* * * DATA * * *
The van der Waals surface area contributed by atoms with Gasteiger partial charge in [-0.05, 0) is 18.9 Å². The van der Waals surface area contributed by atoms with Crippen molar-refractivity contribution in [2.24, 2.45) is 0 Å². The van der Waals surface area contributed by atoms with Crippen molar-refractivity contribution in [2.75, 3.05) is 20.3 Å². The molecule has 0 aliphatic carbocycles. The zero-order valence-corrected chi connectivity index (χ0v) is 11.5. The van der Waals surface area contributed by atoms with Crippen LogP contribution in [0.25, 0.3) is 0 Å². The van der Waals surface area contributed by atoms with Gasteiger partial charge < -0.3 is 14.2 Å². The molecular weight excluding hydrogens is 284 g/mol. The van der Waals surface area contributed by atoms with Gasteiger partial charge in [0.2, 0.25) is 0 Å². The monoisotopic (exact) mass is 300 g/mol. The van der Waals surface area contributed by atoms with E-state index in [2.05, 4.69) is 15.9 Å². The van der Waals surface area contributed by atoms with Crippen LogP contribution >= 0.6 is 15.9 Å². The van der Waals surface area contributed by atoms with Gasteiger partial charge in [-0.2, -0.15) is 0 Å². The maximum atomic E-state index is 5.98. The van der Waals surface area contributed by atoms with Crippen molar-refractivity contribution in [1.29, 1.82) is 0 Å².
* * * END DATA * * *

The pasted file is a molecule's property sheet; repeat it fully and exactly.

The van der Waals surface area contributed by atoms with Gasteiger partial charge in [-0.05, 0) is 18.9 Å². The van der Waals surface area contributed by atoms with Crippen molar-refractivity contribution in [2.24, 2.45) is 0 Å². The van der Waals surface area contributed by atoms with Crippen molar-refractivity contribution in [2.75, 3.05) is 20.3 Å². The molecule has 0 aliphatic carbocycles. The zero-order valence-corrected chi connectivity index (χ0v) is 11.5. The van der Waals surface area contributed by atoms with Crippen LogP contribution in [0.25, 0.3) is 0 Å². The van der Waals surface area contributed by atoms with Gasteiger partial charge < -0.3 is 14.2 Å². The molecular weight excluding hydrogens is 284 g/mol. The van der Waals surface area contributed by atoms with Gasteiger partial charge in [0.2, 0.25) is 0 Å². The monoisotopic (exact) mass is 300 g/mol. The van der Waals surface area contributed by atoms with E-state index in [2.05, 4.69) is 15.9 Å². The van der Waals surface area contributed by atoms with Crippen LogP contribution >= 0.6 is 15.9 Å². The van der Waals surface area contributed by atoms with Gasteiger partial charge in [-0.2, -0.15) is 0 Å². The maximum atomic E-state index is 5.98. The van der Waals surface area contributed by atoms with Crippen molar-refractivity contribution in [1.29, 1.82) is 0 Å².